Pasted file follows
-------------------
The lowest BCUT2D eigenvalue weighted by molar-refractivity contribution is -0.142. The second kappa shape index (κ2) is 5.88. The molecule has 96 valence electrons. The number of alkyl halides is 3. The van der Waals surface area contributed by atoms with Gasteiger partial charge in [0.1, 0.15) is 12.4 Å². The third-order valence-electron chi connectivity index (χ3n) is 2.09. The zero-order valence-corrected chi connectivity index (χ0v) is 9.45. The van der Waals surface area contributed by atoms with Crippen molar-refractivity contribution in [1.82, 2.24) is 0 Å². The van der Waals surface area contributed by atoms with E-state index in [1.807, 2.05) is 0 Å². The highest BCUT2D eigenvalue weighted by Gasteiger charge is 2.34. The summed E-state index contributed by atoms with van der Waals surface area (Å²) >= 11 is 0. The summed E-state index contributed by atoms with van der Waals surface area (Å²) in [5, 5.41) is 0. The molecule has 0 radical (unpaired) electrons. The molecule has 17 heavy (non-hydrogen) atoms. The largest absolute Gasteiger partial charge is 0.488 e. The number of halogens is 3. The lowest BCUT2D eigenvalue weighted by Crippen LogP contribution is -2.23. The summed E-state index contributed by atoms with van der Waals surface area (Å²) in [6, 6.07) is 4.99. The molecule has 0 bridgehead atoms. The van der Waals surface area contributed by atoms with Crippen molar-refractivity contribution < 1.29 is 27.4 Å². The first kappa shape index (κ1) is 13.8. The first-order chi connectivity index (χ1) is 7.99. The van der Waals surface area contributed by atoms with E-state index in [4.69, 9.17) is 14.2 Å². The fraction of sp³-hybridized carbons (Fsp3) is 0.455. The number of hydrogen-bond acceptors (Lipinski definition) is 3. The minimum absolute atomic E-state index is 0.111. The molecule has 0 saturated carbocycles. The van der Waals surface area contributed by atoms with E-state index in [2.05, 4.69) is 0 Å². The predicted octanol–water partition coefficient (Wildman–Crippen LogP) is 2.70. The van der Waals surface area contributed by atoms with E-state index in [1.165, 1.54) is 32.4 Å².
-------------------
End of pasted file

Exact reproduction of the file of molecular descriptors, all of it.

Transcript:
The lowest BCUT2D eigenvalue weighted by molar-refractivity contribution is -0.142. The second kappa shape index (κ2) is 5.88. The molecule has 96 valence electrons. The number of alkyl halides is 3. The van der Waals surface area contributed by atoms with Gasteiger partial charge in [0.1, 0.15) is 12.4 Å². The third-order valence-electron chi connectivity index (χ3n) is 2.09. The zero-order valence-corrected chi connectivity index (χ0v) is 9.45. The van der Waals surface area contributed by atoms with Crippen molar-refractivity contribution in [1.82, 2.24) is 0 Å². The van der Waals surface area contributed by atoms with E-state index in [1.807, 2.05) is 0 Å². The highest BCUT2D eigenvalue weighted by Gasteiger charge is 2.34. The summed E-state index contributed by atoms with van der Waals surface area (Å²) >= 11 is 0. The summed E-state index contributed by atoms with van der Waals surface area (Å²) in [5, 5.41) is 0. The molecule has 0 radical (unpaired) electrons. The molecule has 17 heavy (non-hydrogen) atoms. The largest absolute Gasteiger partial charge is 0.488 e. The number of halogens is 3. The lowest BCUT2D eigenvalue weighted by Crippen LogP contribution is -2.23. The summed E-state index contributed by atoms with van der Waals surface area (Å²) in [6, 6.07) is 4.99. The molecule has 0 bridgehead atoms. The van der Waals surface area contributed by atoms with Crippen molar-refractivity contribution < 1.29 is 27.4 Å². The first kappa shape index (κ1) is 13.8. The first-order chi connectivity index (χ1) is 7.99. The van der Waals surface area contributed by atoms with E-state index in [4.69, 9.17) is 14.2 Å². The fraction of sp³-hybridized carbons (Fsp3) is 0.455. The number of hydrogen-bond acceptors (Lipinski definition) is 3. The minimum absolute atomic E-state index is 0.111. The molecule has 0 saturated carbocycles. The van der Waals surface area contributed by atoms with E-state index in [2.05, 4.69) is 0 Å². The predicted octanol–water partition coefficient (Wildman–Crippen LogP) is 2.70. The van der Waals surface area contributed by atoms with E-state index in [1.165, 1.54) is 32.4 Å².